First, Gene Wolfe’s The Book of the New Sun series of books may not be seen as pulp by many modern readers in the new pulp scene, but Dying Earth stories certainly trace their history directly through the pulp greats. There’s a direct line back from Wolfe to Jack Vance through CJ Cherryh, Lin Carter, and Poul Anderson, among others. And Vance absolutely traces back to Clark Ashton Smith’s Zothique series, so while Wolfe’s writings in the early 1980s might not hit the bullseye where pulp resides, it’s definitely close to it in the overlapping Venn diagram of genre fiction.
Before I go much further, I have to come clean and say this is my second crack at Wolfe’s novel. The first time I tried to get through it was about 15 years ago when I was looking at books that inspired the Dungeons and Dragons creators when they were forming the game. D&D, being published first in 1974, predates Wolfe’s 1980 debut, but I got to Wolfe when I finished Vance and was hungry for more Dying Earth stuff. Wolfe wasn’t Vance, and I felt much the same as when I moved onto Lin Carter’s Conan after exhausting Howard: let down. As with Carter, the overall stories shared the rough outline of their predecessor’s, but they were clearly pale imitations. I realize now it’s less fair a comparison because unlike Carter, Wolfe wasn’t just picking up where his predecessor left off, but at the time it hit the wrong nerve. So I dropped the book onto a bookshelf where the rest of my D&D-a-like books sat and moved on to something else.
Having now reread The Shadow of the Torturer (and being about 50 pages into its sequel The Claw of the Conciliator) I’m at a different place. In hindsight I still prefer Vance as a storyteller, but Wolfe is probably more technically skilled as a writer.
Wolfe’s novel is a first person narrative, ostensibly the written record of a torturer, Severian, as he comes of age on Earth as the sun is burning down in its death-throes. Severian is at best an unreliable narrator, so there are contradictions and loose ends which I’ll bet are never fleshed out (I’ll know for sure once I finish all four books, but I’ve a sneaking suspicion I’m right). The actual setting is Nessus, a gigantic walled city ruled over by the Autarch, an autocratic administrator at the head of a very rigid caste and guild system. The torturers, officially the Seekers of Truth and Penitence, carry out the Autarch’s wishes by torturing people deemed to be criminals or rebels. The torturers treat their occupation as a life-work and follow their duties with exacting detail, both to actually obtain information in interrogations and to inflict harm and eventually death upon their “clients,” as the guild members refer to their victims.
Severian is charged with accompanying a high level prisoner, a woman who is being held hostage for political reasons, which he does until it becomes her turn to undergo torture. Out of compassion Severian slips her a knife with which she commits suicide. As a result of this action, Severian is exiled from the guild. The rest of the novel follows Severian as he walks through Nessus to get to the outpost city of Thrax where he is to take up the role of executioner. As the book is older, the risk of spoiling is practically non-existent, but then there really isn’t a whole lot to spoil. He makes some friends and some enemies along the way and eventually ends up at a gate in the wall at the edge of Nessus proper. And that’s where this story really diverges from the pulp tropes of old.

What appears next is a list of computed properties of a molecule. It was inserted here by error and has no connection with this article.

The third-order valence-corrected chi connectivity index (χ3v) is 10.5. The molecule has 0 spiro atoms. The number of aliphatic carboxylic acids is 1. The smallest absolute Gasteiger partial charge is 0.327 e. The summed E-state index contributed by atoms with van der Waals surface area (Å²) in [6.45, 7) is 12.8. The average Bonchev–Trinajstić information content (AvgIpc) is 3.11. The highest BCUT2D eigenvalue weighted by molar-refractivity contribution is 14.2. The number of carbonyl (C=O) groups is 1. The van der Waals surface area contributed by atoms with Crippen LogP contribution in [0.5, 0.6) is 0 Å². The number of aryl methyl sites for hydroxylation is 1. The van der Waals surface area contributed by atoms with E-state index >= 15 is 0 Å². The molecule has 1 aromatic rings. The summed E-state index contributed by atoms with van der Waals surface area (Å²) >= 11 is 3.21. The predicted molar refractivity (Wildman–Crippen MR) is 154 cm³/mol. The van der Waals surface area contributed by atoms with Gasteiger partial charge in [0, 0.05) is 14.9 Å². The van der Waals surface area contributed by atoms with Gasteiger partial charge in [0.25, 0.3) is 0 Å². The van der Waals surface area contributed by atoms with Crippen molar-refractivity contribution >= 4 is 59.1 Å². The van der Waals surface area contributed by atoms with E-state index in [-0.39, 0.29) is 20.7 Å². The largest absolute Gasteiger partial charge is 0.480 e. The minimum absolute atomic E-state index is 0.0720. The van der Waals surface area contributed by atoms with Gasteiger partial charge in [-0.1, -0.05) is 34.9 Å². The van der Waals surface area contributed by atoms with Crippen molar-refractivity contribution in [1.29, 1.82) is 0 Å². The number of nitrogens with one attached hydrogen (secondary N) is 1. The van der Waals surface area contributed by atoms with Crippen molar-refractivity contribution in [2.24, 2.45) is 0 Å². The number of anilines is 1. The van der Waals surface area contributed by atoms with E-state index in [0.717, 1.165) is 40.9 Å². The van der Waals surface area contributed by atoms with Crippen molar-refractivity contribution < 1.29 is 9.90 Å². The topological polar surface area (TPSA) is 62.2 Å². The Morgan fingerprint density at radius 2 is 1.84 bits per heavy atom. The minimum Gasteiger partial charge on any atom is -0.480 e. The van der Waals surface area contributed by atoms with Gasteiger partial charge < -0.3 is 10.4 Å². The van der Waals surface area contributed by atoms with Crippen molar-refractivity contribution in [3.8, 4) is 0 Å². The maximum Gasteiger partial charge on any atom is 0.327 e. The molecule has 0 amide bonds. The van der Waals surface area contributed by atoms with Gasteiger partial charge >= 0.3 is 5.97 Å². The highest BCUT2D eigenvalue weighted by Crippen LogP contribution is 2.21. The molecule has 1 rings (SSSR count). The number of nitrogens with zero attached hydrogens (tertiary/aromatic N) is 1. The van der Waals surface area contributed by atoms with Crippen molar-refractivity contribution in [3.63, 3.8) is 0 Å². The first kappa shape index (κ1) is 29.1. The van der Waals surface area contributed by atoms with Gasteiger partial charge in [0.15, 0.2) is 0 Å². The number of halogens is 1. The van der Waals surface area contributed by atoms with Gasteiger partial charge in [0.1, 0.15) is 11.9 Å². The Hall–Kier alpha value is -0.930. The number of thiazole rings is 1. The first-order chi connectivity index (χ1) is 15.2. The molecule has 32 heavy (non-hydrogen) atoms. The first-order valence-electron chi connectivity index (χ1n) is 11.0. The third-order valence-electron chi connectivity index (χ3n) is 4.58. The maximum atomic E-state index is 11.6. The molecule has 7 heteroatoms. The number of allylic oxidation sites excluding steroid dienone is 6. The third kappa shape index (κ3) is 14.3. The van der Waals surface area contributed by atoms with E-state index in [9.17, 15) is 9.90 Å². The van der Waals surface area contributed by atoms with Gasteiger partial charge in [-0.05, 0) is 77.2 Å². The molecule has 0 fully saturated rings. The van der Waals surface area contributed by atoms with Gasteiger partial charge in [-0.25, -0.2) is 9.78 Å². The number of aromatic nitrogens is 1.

While Wolfe is an entertaining writer, adept with description and dialogue, the story itself does seem to have an inordinate amount of philosophical navel-gazing, common to speculative fiction during and after John W. Campbell’s tenure at Astounding (now Analog). A certain amount of that can help with characterization, but Wolfe clearly had aspirations to literary greatness. Navel-gazing isn’t enough for literary greatness, but it does seem to be a prerequisite. There was definitely merit to Wolfe’s aspiration as he won some major awards multiple times, including the World Fantasy Award, Nebula Award, Campbell Award, and Locus Award. But there’s a reason he doesn’t have as wide a readership as, say, Stephen King or Jim Butcher (to pick two authors at random…nope, nothing at all to do with their books being within my eyeline while I was searching for examples…except that’s totally the case).
Wolfe’s awards are certainly well deserved from the standpoint of literary legitimacy, but if I’m honest, I did find sections of the novel to be a slog. I had to force myself through paragraphs of text I’m not sure added much, if anything, to the story beats. That said, the overall effect of the work left me wanting to continue reading the tetralogy, so in the grand scheme of things the critics and award committees are right: Wolfe is master craftsman and highly recommended for readers of speculative fiction. Just don’t expect much in the way of pulp pacing or action-fronted fight sequences.